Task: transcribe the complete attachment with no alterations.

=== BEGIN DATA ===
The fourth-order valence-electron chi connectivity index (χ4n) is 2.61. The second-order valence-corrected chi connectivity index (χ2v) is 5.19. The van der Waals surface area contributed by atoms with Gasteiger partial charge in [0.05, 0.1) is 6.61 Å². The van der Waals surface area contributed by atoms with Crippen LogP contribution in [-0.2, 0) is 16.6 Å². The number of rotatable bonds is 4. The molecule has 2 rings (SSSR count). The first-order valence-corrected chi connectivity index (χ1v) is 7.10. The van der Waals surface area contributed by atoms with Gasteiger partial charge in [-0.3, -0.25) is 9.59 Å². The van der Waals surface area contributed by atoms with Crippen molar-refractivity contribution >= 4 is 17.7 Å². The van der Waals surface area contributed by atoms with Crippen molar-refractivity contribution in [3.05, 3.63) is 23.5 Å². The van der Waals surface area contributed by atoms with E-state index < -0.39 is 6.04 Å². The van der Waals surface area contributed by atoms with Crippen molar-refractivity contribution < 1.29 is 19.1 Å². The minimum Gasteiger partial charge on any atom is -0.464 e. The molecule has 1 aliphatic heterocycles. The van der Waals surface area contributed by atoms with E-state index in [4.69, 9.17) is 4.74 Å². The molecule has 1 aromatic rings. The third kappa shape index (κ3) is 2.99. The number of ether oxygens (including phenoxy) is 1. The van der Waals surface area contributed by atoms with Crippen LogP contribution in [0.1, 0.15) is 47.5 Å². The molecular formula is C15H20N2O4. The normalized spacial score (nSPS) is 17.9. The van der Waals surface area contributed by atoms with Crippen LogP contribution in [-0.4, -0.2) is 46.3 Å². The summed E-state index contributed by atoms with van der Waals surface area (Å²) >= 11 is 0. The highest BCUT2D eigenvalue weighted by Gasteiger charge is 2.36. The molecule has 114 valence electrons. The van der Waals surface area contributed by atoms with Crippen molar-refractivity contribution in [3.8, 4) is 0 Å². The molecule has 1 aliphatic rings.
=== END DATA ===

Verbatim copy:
The fourth-order valence-electron chi connectivity index (χ4n) is 2.61. The second-order valence-corrected chi connectivity index (χ2v) is 5.19. The van der Waals surface area contributed by atoms with Gasteiger partial charge in [0.05, 0.1) is 6.61 Å². The van der Waals surface area contributed by atoms with Crippen LogP contribution in [-0.2, 0) is 16.6 Å². The number of rotatable bonds is 4. The molecule has 2 rings (SSSR count). The first-order valence-corrected chi connectivity index (χ1v) is 7.10. The van der Waals surface area contributed by atoms with Gasteiger partial charge in [-0.3, -0.25) is 9.59 Å². The van der Waals surface area contributed by atoms with Crippen molar-refractivity contribution >= 4 is 17.7 Å². The van der Waals surface area contributed by atoms with Crippen molar-refractivity contribution in [3.05, 3.63) is 23.5 Å². The van der Waals surface area contributed by atoms with E-state index < -0.39 is 6.04 Å². The van der Waals surface area contributed by atoms with Crippen molar-refractivity contribution < 1.29 is 19.1 Å². The minimum Gasteiger partial charge on any atom is -0.464 e. The molecule has 1 aliphatic heterocycles. The van der Waals surface area contributed by atoms with E-state index in [4.69, 9.17) is 4.74 Å². The molecule has 1 aromatic rings. The third kappa shape index (κ3) is 2.99. The number of ether oxygens (including phenoxy) is 1. The van der Waals surface area contributed by atoms with Crippen LogP contribution in [0.1, 0.15) is 47.5 Å². The molecular formula is C15H20N2O4. The normalized spacial score (nSPS) is 17.9. The van der Waals surface area contributed by atoms with Crippen LogP contribution in [-0.4, -0.2) is 46.3 Å². The summed E-state index contributed by atoms with van der Waals surface area (Å²) >= 11 is 0. The highest BCUT2D eigenvalue weighted by Gasteiger charge is 2.36. The molecule has 114 valence electrons. The van der Waals surface area contributed by atoms with Crippen molar-refractivity contribution in [3.8, 4) is 0 Å². The molecule has 1 aliphatic rings.